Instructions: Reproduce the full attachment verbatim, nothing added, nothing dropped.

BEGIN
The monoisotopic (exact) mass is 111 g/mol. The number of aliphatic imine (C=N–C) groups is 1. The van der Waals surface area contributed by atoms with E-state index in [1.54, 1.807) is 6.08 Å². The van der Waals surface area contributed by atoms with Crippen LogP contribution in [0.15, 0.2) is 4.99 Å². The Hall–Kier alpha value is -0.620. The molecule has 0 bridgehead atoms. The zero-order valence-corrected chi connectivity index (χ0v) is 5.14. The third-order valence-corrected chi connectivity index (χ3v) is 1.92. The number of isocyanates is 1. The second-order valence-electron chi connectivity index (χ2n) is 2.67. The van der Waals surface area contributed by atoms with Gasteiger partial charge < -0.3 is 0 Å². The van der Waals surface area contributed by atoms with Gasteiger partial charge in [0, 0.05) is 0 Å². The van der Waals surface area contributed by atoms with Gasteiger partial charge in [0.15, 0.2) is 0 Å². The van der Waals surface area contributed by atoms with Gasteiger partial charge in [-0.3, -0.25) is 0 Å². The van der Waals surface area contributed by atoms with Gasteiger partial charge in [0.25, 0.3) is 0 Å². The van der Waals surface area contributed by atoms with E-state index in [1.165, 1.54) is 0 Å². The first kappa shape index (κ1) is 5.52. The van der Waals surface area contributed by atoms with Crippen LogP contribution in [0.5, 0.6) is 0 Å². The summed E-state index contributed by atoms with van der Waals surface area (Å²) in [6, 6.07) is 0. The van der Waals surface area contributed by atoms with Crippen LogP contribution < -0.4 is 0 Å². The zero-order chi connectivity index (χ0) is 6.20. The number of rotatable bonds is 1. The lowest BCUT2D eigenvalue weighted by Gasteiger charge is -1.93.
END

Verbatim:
The monoisotopic (exact) mass is 111 g/mol. The number of aliphatic imine (C=N–C) groups is 1. The van der Waals surface area contributed by atoms with E-state index in [1.54, 1.807) is 6.08 Å². The van der Waals surface area contributed by atoms with Crippen LogP contribution in [0.15, 0.2) is 4.99 Å². The Hall–Kier alpha value is -0.620. The molecule has 0 bridgehead atoms. The zero-order valence-corrected chi connectivity index (χ0v) is 5.14. The third-order valence-corrected chi connectivity index (χ3v) is 1.92. The number of isocyanates is 1. The second-order valence-electron chi connectivity index (χ2n) is 2.67. The van der Waals surface area contributed by atoms with Gasteiger partial charge < -0.3 is 0 Å². The van der Waals surface area contributed by atoms with Gasteiger partial charge in [0, 0.05) is 0 Å². The van der Waals surface area contributed by atoms with Gasteiger partial charge in [0.15, 0.2) is 0 Å². The van der Waals surface area contributed by atoms with Gasteiger partial charge in [-0.3, -0.25) is 0 Å². The van der Waals surface area contributed by atoms with Gasteiger partial charge in [0.25, 0.3) is 0 Å². The van der Waals surface area contributed by atoms with E-state index in [1.165, 1.54) is 0 Å². The first kappa shape index (κ1) is 5.52. The van der Waals surface area contributed by atoms with Crippen LogP contribution in [0.5, 0.6) is 0 Å². The summed E-state index contributed by atoms with van der Waals surface area (Å²) in [6, 6.07) is 0. The van der Waals surface area contributed by atoms with Crippen LogP contribution < -0.4 is 0 Å². The zero-order chi connectivity index (χ0) is 6.20. The number of rotatable bonds is 1. The lowest BCUT2D eigenvalue weighted by Gasteiger charge is -1.93.